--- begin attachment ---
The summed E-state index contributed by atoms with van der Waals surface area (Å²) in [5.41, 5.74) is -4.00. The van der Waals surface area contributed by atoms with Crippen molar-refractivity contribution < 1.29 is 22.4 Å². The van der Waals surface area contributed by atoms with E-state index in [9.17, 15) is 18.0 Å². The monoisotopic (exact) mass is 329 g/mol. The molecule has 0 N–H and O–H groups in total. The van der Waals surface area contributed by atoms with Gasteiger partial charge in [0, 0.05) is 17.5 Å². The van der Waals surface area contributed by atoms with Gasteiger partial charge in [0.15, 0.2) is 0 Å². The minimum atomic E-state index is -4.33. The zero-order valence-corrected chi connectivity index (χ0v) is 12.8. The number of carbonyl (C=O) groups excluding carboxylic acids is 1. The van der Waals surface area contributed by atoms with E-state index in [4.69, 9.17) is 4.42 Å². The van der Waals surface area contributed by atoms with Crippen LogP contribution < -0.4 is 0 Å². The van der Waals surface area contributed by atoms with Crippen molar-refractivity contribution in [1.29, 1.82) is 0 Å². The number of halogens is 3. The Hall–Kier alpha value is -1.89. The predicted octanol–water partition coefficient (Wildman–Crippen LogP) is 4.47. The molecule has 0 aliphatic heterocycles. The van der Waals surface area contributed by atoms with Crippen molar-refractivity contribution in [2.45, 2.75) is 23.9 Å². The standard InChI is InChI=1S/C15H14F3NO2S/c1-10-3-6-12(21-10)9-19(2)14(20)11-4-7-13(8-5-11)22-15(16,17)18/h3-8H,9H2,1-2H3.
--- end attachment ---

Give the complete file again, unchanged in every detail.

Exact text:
The summed E-state index contributed by atoms with van der Waals surface area (Å²) in [5.41, 5.74) is -4.00. The van der Waals surface area contributed by atoms with Crippen molar-refractivity contribution < 1.29 is 22.4 Å². The van der Waals surface area contributed by atoms with E-state index in [9.17, 15) is 18.0 Å². The monoisotopic (exact) mass is 329 g/mol. The molecule has 0 N–H and O–H groups in total. The van der Waals surface area contributed by atoms with Gasteiger partial charge in [0, 0.05) is 17.5 Å². The van der Waals surface area contributed by atoms with Gasteiger partial charge in [0.15, 0.2) is 0 Å². The minimum atomic E-state index is -4.33. The zero-order valence-corrected chi connectivity index (χ0v) is 12.8. The number of carbonyl (C=O) groups excluding carboxylic acids is 1. The van der Waals surface area contributed by atoms with E-state index in [4.69, 9.17) is 4.42 Å². The van der Waals surface area contributed by atoms with Crippen LogP contribution < -0.4 is 0 Å². The van der Waals surface area contributed by atoms with Crippen molar-refractivity contribution in [1.29, 1.82) is 0 Å². The number of halogens is 3. The Hall–Kier alpha value is -1.89. The predicted octanol–water partition coefficient (Wildman–Crippen LogP) is 4.47. The molecule has 0 aliphatic heterocycles. The van der Waals surface area contributed by atoms with Crippen molar-refractivity contribution in [2.45, 2.75) is 23.9 Å². The standard InChI is InChI=1S/C15H14F3NO2S/c1-10-3-6-12(21-10)9-19(2)14(20)11-4-7-13(8-5-11)22-15(16,17)18/h3-8H,9H2,1-2H3.